Unlike metal detectors, the scanners can detect nonmetallic items. But they can’t tell what objects are — or, apparently, if it’s just thick hair. That requires humans.
Last month, ProPublica asked people to share their experience with hair searches at airports. We received 720 responses. More than 90% were from women. Of the respondents overall, 313 identified as white only, 311 as black only and 96 as other ethnicities such as Latino, Asian American, Middle Eastern, American Indian or Alaskan Native, or mixed.
Most black women and other women of color we heard from described the hair pat-downs as intrusive and disrespectful. They said they felt singled out during the process.
“I get TSA workers have a job to do, which is to keep us safe,” said Wanzer, the Washington, D.C., resident who frequently has her hair searched. “But there needs to be a level of sensitivity about how different people perceive these kinds of searches.”
Black women have long been discriminated against for wearing their hair as it grows naturally or for sporting hairstyles mostly associated with black culture, like braids, two-strand twists, cornrows and locks. Natural black hair has been deemed unhygienic, unprofessional and radical, and it has beenpoliced for centuries.
Most white women we heard from said they didn’t mind the searches or considered them a minor annoyance.
Toni Moss, who is white, said she travels by plane about four times a month. Moss said she is occasionally flagged for a hair search. The searches happen only when she keeps her short, voluminous hair in its naturally curly state. When Moss straightens her hair before traveling, she doesn’t get a hair pat-down, she said.
“It isn’t really something that I mind. I just find it funny when it happens but, then, it doesn’t happen every time I travel,” said Moss, whose hair was searched most recently in January while going through security at Austin-Bergstrom International Airport in Texas.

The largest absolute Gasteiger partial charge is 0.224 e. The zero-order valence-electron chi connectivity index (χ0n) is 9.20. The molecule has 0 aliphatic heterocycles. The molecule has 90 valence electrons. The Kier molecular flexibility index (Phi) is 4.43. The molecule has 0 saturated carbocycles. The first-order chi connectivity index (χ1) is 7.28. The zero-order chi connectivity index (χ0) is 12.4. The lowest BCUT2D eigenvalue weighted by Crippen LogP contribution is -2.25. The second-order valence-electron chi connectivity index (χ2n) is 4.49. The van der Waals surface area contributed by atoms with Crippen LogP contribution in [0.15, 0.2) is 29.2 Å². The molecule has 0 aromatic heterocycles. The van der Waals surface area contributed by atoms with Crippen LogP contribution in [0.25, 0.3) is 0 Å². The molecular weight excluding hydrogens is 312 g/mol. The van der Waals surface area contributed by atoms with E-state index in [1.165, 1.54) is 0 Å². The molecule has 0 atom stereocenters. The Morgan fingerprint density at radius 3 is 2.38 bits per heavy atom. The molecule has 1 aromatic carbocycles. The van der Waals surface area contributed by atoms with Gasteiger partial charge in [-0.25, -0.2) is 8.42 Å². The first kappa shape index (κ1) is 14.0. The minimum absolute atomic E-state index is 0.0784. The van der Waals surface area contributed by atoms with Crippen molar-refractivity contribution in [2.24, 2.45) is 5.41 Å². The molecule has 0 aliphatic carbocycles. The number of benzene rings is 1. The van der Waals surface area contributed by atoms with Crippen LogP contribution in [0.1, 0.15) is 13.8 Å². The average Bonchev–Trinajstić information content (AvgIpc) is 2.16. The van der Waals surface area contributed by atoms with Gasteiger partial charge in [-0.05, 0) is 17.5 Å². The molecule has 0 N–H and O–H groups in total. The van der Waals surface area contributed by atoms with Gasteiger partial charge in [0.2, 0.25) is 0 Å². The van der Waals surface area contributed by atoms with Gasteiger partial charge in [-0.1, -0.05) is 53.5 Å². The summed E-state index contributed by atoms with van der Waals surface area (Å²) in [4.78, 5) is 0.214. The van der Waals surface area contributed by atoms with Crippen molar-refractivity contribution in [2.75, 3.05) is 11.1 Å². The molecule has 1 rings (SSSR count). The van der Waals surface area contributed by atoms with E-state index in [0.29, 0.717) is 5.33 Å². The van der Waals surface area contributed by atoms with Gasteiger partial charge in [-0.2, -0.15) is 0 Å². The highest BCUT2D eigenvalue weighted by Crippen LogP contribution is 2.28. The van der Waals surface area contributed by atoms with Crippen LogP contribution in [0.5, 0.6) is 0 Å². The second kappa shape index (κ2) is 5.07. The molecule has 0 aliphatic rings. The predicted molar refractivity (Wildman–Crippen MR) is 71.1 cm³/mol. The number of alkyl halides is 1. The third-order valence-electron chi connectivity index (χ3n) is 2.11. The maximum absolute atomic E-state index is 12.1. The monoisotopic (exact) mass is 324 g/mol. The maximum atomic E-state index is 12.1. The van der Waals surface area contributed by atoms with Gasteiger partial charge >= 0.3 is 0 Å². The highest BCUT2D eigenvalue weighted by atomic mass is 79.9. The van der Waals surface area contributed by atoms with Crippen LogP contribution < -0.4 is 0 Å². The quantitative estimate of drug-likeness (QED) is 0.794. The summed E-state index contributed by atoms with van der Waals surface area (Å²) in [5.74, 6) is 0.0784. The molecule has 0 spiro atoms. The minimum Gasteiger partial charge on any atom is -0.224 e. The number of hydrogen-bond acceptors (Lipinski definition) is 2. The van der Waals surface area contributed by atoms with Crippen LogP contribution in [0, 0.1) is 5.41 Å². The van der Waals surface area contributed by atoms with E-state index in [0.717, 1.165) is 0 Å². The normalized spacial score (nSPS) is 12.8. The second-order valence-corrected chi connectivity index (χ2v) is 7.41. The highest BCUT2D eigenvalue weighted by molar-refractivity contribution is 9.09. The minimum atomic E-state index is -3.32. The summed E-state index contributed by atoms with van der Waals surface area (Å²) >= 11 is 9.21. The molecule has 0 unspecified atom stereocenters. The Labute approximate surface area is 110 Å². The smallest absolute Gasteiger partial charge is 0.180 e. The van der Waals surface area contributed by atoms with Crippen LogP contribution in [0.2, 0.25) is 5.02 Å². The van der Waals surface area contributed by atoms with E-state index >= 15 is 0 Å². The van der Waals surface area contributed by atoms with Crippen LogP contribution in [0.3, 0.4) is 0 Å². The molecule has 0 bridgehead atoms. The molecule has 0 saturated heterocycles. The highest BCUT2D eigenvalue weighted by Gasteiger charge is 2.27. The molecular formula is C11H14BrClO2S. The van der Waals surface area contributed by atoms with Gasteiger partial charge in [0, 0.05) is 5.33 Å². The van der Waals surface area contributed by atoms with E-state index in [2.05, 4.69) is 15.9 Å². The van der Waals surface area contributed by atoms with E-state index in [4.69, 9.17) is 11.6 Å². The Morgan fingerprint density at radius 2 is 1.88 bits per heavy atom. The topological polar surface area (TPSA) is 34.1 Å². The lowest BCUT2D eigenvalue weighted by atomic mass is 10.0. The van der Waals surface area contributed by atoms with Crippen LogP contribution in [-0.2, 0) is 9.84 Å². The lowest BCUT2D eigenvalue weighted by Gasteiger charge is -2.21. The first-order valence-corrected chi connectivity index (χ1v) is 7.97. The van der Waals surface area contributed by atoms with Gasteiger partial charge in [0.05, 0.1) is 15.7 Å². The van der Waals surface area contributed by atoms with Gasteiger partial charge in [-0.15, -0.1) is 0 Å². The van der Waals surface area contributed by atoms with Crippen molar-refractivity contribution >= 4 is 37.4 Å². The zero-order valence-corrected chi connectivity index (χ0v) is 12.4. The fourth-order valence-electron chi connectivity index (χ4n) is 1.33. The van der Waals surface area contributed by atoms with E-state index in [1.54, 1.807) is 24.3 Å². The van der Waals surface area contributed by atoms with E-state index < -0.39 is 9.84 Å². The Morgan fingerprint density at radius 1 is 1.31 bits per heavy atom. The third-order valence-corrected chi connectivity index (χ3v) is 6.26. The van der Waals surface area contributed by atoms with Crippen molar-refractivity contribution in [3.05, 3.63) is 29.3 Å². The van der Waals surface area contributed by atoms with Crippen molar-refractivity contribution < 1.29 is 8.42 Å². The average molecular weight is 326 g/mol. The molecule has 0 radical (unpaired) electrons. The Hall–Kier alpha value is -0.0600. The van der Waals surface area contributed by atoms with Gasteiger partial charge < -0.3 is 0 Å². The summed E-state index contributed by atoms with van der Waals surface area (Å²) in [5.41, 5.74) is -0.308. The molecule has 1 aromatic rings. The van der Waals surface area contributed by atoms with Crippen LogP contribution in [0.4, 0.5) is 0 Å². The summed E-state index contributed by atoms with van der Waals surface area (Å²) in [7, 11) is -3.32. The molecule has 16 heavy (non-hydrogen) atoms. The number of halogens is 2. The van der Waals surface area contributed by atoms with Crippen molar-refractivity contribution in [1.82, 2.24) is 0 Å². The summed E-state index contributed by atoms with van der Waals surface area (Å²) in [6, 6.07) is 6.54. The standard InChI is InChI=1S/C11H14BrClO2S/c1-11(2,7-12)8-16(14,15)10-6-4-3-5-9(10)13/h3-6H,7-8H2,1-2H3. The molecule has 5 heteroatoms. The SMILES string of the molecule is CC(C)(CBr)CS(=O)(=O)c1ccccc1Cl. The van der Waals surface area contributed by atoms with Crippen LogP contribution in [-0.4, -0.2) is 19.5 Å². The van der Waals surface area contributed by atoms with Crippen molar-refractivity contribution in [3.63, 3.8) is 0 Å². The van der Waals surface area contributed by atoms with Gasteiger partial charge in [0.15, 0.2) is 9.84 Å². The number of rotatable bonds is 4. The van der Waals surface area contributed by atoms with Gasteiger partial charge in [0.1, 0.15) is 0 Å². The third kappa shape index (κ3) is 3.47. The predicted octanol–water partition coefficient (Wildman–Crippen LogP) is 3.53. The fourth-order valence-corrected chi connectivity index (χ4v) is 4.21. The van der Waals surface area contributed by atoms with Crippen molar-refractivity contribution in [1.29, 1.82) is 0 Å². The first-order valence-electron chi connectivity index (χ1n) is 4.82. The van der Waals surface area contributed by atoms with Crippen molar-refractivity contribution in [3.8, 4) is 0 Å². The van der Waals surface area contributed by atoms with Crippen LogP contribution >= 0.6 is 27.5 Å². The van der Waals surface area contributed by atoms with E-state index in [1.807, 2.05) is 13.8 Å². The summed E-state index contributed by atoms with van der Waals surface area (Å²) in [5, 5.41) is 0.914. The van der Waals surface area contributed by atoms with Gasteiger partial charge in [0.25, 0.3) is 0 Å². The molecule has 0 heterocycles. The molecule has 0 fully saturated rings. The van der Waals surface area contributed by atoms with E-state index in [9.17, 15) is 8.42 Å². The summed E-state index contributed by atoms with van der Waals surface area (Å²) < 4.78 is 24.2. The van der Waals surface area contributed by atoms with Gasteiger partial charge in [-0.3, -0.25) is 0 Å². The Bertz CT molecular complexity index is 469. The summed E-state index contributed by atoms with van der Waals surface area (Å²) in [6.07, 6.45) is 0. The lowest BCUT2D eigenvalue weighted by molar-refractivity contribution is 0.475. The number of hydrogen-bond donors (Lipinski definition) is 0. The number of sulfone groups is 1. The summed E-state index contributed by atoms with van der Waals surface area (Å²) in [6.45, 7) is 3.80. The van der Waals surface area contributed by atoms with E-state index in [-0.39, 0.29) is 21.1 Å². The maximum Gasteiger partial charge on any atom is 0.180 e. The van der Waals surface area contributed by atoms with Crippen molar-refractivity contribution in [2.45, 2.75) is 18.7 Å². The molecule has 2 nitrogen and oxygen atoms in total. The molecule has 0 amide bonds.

“The last time it happened I was joking with TSA [officers],” Moss said. “I told them, ‘Sorry you didn’t find a pork chop in my head.’ And they laughed.”
The agency has said that even if the machines don’t sound an alarm, agents can still choose to do hair pat-downs if “an individual’s hair looks like it could contain a prohibited item or is styled in a way an officer cannot visually clear it.”
That discretion enables profiling, said Abre’ Conner, a lawyer with the ACLU of Northern California, which filed thecomplaint against the TSA in April 2014. “When that discretion comes into play, unless there is explicit- and implicit-bias training, that can play out in a way that harms people of color, black people,” Conner said.
When Jazzmen Knoderer traveled by plane for the second time in her life, in 2012, TSA officers at Dayton International Airport in Ohio asked her to step aside for a full-body pat-down. It happened again the next time she took an airplane and went through security, at an airport on the Hawaiian island of Maui in 2013. And again, for her fourth plane trip in 2014, at Baltimore-Washington International Thurgood Marshall Airport.
The first time Knoderer’s hair was searched, it was short and styled in two-strand twists. The second time, she had an Afro. The third time, her Afro was no more than 3 inches long, she said.
Knoderer said she didn’t go through a body scanner or metal detector before she was searched.
“It doesn’t feel random when it happens three times in a row. It doesn’t feel random when you see that all the people around you, who don’t look like you, aren’t asked to step aside,” Knoderer said. “I don’t want to change the way my hair grows out of my head.”
The number of complaints filed with the TSA by passengers alleging racial discrimination in hair pat-downs rose from 73 in 2017 to 105 in 2018.
It’s not clear what has caused that increase. One reason may be growing scrutiny of the issue, in particular a powerful story in Cosmopolitan last year in which the writer recounted her own experiences and those of others. Most people we heard from said they had not known they could file a complaint.
The TSA is one of the most diverse agencies in the federal government. One-quarter of the nation’s 46,000 airport screeners are black and 23% are Hispanic, according to Office of Personnel Management data.
Conner, the ACLU lawyer, said black airport screeners seem just as likely to conduct hair pat-downs as white screeners. The only difference is that a black screener “doesn’t necessarily leave my hair as messed up,” she said.
Thomas Frank is a journalist in Washington, D.C., and was a Pulitzer Prize finalist in 2012.
Photo: Mark Lennihan/AP